Part of the Publication 523 from the IRS guides on Capitol Gains states the following:

"If you were ever away from home, you need to determine whether that time counts towards your residence requirement. A vacation or other short absence counts as time you lived at home (even if you rented out your home while you were gone)."

The problem: The IRS doesn't define a "short absence" or exactly what that means. Should we count our summers away (usually 4 months) as primary residence time? Or, is that a huge stretch? We spend every summer traveling other states + a lot of abroad time (in a sailboat, on the ocean full time) last year.

The IRS doesn't consider our boat or RV a home at all. We "HAVE" to have an address and location where we claim income. Seems logical to me, that the house was our residency except maybe while we were sailing - since we never returned?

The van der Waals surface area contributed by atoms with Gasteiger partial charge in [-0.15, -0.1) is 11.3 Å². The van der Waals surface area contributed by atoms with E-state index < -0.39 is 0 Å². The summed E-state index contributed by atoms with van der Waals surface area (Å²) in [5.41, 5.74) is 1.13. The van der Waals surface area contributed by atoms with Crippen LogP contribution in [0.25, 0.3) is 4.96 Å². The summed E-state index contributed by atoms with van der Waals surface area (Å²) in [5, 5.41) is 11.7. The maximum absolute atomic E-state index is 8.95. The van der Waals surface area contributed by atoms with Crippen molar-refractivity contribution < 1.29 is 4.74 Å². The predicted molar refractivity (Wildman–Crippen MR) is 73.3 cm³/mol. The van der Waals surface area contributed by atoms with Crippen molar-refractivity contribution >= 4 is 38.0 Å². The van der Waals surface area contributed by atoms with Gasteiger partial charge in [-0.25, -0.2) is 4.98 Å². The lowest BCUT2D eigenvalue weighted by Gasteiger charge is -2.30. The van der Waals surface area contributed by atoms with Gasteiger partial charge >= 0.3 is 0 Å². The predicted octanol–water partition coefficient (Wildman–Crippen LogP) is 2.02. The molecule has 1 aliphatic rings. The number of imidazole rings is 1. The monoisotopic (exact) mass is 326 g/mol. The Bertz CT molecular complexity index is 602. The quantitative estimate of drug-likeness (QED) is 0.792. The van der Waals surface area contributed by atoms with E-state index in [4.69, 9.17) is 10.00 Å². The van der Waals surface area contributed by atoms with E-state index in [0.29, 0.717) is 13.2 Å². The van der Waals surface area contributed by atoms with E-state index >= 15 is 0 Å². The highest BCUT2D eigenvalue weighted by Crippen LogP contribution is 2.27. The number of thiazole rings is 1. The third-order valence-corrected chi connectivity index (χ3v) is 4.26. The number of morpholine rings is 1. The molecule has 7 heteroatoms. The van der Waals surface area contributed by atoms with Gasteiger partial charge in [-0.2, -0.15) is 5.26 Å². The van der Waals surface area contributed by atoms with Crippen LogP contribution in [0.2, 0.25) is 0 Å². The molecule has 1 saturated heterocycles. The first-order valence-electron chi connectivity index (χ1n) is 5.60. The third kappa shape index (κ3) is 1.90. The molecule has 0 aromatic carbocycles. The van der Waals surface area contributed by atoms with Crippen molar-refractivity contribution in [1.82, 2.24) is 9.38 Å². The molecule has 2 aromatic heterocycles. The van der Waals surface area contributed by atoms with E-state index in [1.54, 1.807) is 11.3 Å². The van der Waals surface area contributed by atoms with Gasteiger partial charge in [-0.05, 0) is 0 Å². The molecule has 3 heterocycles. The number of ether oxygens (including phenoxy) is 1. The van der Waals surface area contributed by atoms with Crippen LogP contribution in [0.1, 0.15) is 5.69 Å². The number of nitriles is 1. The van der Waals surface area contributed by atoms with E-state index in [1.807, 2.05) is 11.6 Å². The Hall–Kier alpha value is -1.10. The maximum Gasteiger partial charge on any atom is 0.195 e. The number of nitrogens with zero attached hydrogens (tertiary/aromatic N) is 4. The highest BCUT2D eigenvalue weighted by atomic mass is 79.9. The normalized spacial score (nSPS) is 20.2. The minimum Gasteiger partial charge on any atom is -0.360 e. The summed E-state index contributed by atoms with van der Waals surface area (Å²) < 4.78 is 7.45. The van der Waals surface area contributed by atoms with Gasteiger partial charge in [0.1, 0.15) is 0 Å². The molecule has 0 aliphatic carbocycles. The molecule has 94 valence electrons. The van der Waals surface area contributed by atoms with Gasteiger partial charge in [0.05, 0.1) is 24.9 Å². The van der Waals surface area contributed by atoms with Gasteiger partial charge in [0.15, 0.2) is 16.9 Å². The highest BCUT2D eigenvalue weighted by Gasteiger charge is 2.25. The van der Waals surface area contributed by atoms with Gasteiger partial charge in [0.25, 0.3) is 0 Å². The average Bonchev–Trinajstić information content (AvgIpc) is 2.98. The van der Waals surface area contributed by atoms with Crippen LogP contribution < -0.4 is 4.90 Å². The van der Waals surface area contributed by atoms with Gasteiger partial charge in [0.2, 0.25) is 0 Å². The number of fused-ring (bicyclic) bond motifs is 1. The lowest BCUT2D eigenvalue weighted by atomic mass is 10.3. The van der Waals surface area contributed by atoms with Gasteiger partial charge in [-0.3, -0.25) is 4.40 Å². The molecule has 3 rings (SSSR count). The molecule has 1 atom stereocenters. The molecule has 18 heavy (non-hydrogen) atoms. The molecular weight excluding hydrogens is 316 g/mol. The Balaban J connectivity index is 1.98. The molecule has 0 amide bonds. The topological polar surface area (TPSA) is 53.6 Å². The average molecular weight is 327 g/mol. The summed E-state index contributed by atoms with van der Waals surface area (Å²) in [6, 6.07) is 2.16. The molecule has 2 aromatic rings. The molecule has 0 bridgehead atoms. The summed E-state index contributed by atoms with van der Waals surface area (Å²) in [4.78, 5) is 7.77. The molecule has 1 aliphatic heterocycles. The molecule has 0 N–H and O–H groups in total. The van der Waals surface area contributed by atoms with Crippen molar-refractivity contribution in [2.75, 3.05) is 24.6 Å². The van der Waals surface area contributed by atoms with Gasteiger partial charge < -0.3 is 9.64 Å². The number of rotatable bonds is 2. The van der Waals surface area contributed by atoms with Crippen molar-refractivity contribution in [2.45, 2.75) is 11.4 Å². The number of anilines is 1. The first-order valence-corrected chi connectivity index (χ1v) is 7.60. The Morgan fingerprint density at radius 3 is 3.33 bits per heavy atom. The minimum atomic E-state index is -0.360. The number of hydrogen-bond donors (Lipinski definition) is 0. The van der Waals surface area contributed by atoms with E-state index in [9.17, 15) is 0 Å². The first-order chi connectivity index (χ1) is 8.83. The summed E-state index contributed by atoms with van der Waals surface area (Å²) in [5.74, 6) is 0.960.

• 1
    I don't know the answer but 26 CFR § 1.121-1(b)(1) says "A property used by the taxpayer as the taxpayer's residence may include a houseboat, a house trailer, or the house or apartment" law.cornell.edu/cfr/text/26/1.121-1
    – base64
    May 27 '20 at 3:14
  • @base64 Right... but would assume that does not mean while it spends 7 months bouncing around the Atlantic in multiple different countries. Same goes for trailer/RV. Not like we use it in the spirit of what 1.121-1(b)(1) is talking about.
    – maplemale
    May 28 '20 at 17:03

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